VIX Goes to Canada

There’s some big volatility news this week from our neighbors to the north in the form of a Canadian version of the VIX. On Monday, TMX Group Inc., the owner of the Toronto and Montreal stock exchanges, introduced a Canadian volatility index that it will publish with Standard & Poor’s.

The Canadian VIX, which will be formally known as the S&P/TSX 60 VIX, will use the same methodology the CBOE uses for our version, measuring implied volatility for stocks over the next 30 days, based on the cost of index options traded on the Montreal Exchange.

TSX also said it plans to introduce futures and options on the gauge. Let’s hope for their sake they stop at these products and shy away the ETN route with a Canadian VXX. Or, if they do list one, I hope they at least allow us to short it.

Canada creating its own VIX makes perfect sense. Other countries, from Germany to Taiwan to India, have their own variations. In fact, that was part of the rationale behind adjusting the VIX methodology back in 2004, i.e., the portability.

The VIX has a simple formula that can be applied to literally any underlying product that lists options. We already have a gold VIX and an oil VIX. The next step is likely stock-specific volatility indices. For example, one day we could see an AAPL VIX, a GOOG VIX, an XOM VIX, et. al.

As the awareness of all things volatility expands, remember that as far the index itself is concerned, this is only a revolution in user friendliness. The options themselves on TSX already trade and already carry an implied volatility. All” VIX-ing” them does is makes it easier for the casual observer to click once and see the volatility of the Canadian index. Of course, when we are allowed to trade futures and options on said index, that will be something new.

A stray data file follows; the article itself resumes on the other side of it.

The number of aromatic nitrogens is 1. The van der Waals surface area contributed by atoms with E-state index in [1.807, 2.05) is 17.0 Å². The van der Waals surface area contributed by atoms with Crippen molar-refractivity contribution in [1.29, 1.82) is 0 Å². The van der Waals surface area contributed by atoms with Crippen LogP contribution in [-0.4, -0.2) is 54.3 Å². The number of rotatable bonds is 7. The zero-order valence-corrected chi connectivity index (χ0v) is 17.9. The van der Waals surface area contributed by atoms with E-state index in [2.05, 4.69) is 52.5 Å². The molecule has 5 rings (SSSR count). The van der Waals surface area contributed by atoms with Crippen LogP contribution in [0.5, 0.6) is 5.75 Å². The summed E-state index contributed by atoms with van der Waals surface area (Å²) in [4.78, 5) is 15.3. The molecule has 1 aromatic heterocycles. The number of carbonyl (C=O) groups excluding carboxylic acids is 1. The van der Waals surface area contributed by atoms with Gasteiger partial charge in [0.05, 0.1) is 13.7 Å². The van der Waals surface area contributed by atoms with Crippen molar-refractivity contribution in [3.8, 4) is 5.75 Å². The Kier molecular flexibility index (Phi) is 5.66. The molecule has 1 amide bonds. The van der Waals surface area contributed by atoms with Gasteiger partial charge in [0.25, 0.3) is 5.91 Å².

I have to admit, it took me a few years to warm up to the concept of trading volatility in this fashion. To me, buying simple puts provides much better portfolio protection. It also alleviates the confusion of seeing the actual VIX move one way and the trading vehicle you own moving another. Or, perhaps, not moving as strongly in your favor as you would expect. Not to mention the mind-numbing concept of having to price the volatility of a volatility index. But it’s really just a matter of learning the quirks of what you trade. And if you learn it quickly, perhaps you have a pricing edge over the next guy that walks in and trades something he doesn’t quite understand.

And, hey, Canada was gracious enough to give us hockey and Neil Young, so it’s about time we give something back.

Follow Adam Warner on Twitter @agwarner.

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